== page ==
VH: But will smart city technology work in old cities, or should it be applied to newer builds?

PD: Top-down creation of a smart city may be a bit too ambitious. But building a smart home, and extending the conversations of the intelligence washing machine and solar panels with the utilities, so they interact with the grid and the sewage systems with maximum efficiency, could be a way of building a smart city by increments, from the bottom up.

RA: Some of the smart city apps are mission critical. The control of home energy cannot rely on the consumer systems, because it absolutely has to work.

MC: The good thing about smart cities is that governments, at local and city level, will mandate these big projects. Right now, in the consumer markets, this is all optional. Even in the US, where smart meters have been installed by the utilities, home owners have the option to say no.

 

BM: Yes, historically it has been Europe that has led but I do think the US is catching up now. There is an initiative from the White House and AT&T is planning a major investment. The increasing urbanization of the population has driven the need for better management of limited resources and the changing weather patterns have applied additional pressure on the authorities to take action with smart city technology. Electricity and water have to be managed much more precisely and we haven’t even touched on transport yet.

PD: Consumers are going to have to start paying a lot more for certain resources and when that happens they will demand to be able to manage it properly.

JCL: It’s too hard to automate the control of water at the moment -

PD: Yes, but if it comes down to the consumer being made aware of their decision, on a micro-market level, that might be able to influence their decision. So if they were reminded of the cost of running the tap, for example, they might be more mindful about preserving water.

RA: A large percentage of water is lost by utilities through leakage in the system. That’s a perfect problem for IoT to solve, but some utilities don’t care so much because the consumer has to pay.

 

BM: If they are paying to implement street lighting, they should look at the incremental costs of adding some extra intelligence to give an added level of management and whether there is a justifiable savings divided.

GM: In 2022 there is legislation coming in through Europe that says all new buildings have to be zero energy. And in 2050 there is legislation coming in that means you will have had to retrofit everything in your building from 2010 to save 80% of the energy on your building. So it’s not just about management of resources it’s about using less of them. To do this we’ll need the IoT and energy harvesting. In order to save the energy you need to know the status of the building.

 

VH: Everything we are talking about here, every aspect of IoT, is about data and its manipulation. How can that be analyzed and acted upon without creating a whole new raft of security issues?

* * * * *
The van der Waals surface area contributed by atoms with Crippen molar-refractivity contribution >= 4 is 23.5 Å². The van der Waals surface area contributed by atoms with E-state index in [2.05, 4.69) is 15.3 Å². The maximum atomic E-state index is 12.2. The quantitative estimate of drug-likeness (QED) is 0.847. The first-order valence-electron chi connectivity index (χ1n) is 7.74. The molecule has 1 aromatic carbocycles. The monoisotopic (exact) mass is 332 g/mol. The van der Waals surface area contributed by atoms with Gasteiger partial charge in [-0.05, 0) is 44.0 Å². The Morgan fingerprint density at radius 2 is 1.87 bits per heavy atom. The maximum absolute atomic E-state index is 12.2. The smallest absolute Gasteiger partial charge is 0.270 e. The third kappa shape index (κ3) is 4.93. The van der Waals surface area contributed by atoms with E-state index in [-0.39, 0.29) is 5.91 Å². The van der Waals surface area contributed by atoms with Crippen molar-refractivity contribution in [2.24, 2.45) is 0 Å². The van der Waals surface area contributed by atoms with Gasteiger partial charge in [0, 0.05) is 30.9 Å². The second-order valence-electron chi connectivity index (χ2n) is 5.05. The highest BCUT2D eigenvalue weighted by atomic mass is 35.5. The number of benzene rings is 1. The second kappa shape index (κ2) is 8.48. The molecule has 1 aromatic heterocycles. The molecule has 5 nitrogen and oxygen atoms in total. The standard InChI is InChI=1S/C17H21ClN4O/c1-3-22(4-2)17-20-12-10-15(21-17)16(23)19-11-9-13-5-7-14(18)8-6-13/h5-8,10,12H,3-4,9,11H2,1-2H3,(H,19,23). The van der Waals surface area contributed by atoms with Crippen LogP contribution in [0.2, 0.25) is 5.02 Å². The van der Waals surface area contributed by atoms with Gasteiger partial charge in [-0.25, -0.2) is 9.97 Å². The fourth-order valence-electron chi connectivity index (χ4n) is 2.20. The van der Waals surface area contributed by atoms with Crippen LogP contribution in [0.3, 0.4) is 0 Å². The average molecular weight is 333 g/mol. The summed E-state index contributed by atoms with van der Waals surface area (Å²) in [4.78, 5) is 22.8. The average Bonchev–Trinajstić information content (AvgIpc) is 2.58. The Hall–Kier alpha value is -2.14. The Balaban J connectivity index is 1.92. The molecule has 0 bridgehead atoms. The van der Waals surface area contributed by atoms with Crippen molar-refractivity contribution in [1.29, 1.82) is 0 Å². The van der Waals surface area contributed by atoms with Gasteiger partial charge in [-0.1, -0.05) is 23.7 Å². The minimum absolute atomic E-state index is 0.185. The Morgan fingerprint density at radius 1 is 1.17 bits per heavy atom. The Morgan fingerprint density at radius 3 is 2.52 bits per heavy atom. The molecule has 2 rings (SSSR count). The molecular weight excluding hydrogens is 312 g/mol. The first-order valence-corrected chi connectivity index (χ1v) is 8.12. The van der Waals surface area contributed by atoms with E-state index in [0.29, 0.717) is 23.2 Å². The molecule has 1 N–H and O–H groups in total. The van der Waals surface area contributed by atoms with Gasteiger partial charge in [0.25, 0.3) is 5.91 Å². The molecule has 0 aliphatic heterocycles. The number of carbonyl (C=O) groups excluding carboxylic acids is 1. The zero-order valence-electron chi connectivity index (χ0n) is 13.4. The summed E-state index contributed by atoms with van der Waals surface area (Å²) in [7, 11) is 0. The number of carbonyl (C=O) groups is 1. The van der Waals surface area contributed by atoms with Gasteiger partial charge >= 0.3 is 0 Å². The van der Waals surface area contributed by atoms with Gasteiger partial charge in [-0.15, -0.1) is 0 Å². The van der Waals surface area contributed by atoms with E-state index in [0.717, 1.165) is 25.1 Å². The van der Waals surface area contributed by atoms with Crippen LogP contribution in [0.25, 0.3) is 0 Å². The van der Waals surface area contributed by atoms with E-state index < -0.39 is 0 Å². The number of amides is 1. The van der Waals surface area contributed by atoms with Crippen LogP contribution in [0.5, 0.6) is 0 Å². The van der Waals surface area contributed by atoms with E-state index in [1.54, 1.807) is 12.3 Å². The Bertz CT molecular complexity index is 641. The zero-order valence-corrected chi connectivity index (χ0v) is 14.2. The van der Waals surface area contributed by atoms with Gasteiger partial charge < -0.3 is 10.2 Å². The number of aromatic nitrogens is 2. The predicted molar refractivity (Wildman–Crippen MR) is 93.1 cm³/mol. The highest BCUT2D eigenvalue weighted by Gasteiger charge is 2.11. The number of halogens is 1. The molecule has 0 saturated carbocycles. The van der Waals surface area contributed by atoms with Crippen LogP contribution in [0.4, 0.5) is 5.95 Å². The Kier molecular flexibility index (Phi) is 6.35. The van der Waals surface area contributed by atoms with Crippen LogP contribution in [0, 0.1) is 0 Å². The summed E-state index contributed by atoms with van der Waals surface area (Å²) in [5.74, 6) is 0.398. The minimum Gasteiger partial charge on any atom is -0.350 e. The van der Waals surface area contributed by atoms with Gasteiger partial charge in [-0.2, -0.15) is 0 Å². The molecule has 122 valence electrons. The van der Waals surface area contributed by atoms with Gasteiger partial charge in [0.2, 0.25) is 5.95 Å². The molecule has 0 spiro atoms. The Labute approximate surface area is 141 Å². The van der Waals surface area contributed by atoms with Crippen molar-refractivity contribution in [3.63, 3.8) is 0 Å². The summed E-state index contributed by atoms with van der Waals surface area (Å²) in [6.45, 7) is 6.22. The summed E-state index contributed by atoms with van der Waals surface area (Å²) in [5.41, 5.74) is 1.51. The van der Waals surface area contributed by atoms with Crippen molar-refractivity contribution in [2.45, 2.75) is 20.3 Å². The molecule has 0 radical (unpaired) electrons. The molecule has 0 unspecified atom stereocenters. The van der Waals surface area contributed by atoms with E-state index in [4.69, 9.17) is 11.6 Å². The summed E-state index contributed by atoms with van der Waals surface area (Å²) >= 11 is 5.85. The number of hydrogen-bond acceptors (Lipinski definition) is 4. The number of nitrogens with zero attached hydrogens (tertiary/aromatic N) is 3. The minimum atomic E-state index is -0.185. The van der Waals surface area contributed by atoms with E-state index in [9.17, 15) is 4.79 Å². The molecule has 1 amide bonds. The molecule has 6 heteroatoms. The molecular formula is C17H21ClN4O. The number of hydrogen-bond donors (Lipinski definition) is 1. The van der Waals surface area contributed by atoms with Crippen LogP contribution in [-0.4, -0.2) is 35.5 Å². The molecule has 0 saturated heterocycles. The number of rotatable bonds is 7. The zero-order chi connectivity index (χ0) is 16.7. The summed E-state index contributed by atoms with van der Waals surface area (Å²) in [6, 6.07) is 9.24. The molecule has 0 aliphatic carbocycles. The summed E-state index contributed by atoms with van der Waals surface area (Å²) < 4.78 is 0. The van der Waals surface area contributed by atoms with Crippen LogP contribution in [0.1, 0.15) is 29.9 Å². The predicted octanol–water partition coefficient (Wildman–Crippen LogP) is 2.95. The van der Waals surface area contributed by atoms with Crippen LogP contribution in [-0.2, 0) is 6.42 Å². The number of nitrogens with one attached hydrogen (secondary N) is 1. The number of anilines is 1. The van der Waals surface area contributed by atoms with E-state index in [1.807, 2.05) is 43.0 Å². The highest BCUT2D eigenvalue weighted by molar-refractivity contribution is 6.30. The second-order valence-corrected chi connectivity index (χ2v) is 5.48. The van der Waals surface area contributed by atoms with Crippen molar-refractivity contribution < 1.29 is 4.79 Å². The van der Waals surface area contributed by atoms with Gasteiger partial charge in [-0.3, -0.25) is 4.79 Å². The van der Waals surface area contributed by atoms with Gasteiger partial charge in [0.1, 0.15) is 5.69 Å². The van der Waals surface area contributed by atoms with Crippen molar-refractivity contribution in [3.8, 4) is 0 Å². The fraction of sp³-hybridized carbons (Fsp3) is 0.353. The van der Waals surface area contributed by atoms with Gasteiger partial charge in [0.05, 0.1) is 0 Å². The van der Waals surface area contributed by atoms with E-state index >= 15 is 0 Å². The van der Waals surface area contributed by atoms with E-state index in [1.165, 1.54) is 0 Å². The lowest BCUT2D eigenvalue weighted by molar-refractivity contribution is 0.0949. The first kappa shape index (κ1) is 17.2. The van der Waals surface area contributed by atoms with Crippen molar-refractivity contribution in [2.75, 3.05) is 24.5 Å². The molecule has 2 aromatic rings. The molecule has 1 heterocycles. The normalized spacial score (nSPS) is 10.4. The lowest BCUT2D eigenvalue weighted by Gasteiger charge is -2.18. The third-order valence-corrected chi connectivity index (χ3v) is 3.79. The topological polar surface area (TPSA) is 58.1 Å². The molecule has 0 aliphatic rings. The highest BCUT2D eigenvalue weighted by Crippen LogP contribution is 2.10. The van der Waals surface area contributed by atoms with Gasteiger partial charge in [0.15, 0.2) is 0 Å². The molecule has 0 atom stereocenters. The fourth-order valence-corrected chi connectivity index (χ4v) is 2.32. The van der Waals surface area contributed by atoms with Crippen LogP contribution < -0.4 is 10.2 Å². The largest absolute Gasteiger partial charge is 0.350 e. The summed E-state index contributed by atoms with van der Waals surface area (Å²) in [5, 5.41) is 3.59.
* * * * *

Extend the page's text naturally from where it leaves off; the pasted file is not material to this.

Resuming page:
PD: I hear this all the time and I always ask: exactly what data do you mean? My home and the national grid don’t need to share a lot of information, unless I want to consume some resources from that grid. Even then, it’s just a conversation about whether it’s OK to use some electricity and whether it’s available and at what price.

RA: Yes, but it might be the case that the grid needs to know what devices you are using and what consumption you are making. Would you be happy sharing that?

PD: No way! I already have that situation with certain Internet service providers. I don’t want my utility knowing everything about me too. But I am willing to share information about wanting to buy a small amount of a resource.

RA: Well, we share our GPS location information in order to use, say, Google Maps. It might be the case that we need to share some appliance information in order to use some resource.

PD: Yes, I understand that, but there’s a difference between that and all my appliance use data being monitored so that an insurance salesman knows when the best time is to makes an uninvited sales call on my house.

 

VH: Do we want every company to know where we go, what time and how fast we drive? Do we want our local government to know when we exceed the speed limit so they can take money out of our bank account?

PD: Google does!

RA: Yes, Google knows all the data, but it doesn’t use it. It’s strangely ethical. But once the data gets into the cloud, it’s very dangerous.

BM: It’s going to be wonderful if all these companies provide all this technology and infrastructure out of the goodness of their heart. But this has to be around new business models. When you’re talking about putting billions of devices into the IoT that means these gadgets will become commodities real quickly and the profit margins on them will become very slim. So the real value in the whole model will be in the data. The money will be in accessing data and there’s even talk of a model for brokering of data.

Google is an advertising company, albeit an ethical one, and it will make its money from sending you an advert for sweaters when it sees that your local temperature falls below 50 degrees. We have to be very cognizant of that and clearly the FTC [The Federal Trade Commission] is aware that this will be an issue moving forward.

MC: It is very important because [data is] a bundle of assets that will be available. Cities are starting to look at privacy laws along the lines of fraudulent use of data. Data should be packetized so that it can only be used for specific purposes. Privacy will be an issue because there is a market for using that data where your movements are tracked.

DB: The wearable gadgets will provide a whole [data privacy] minefield too.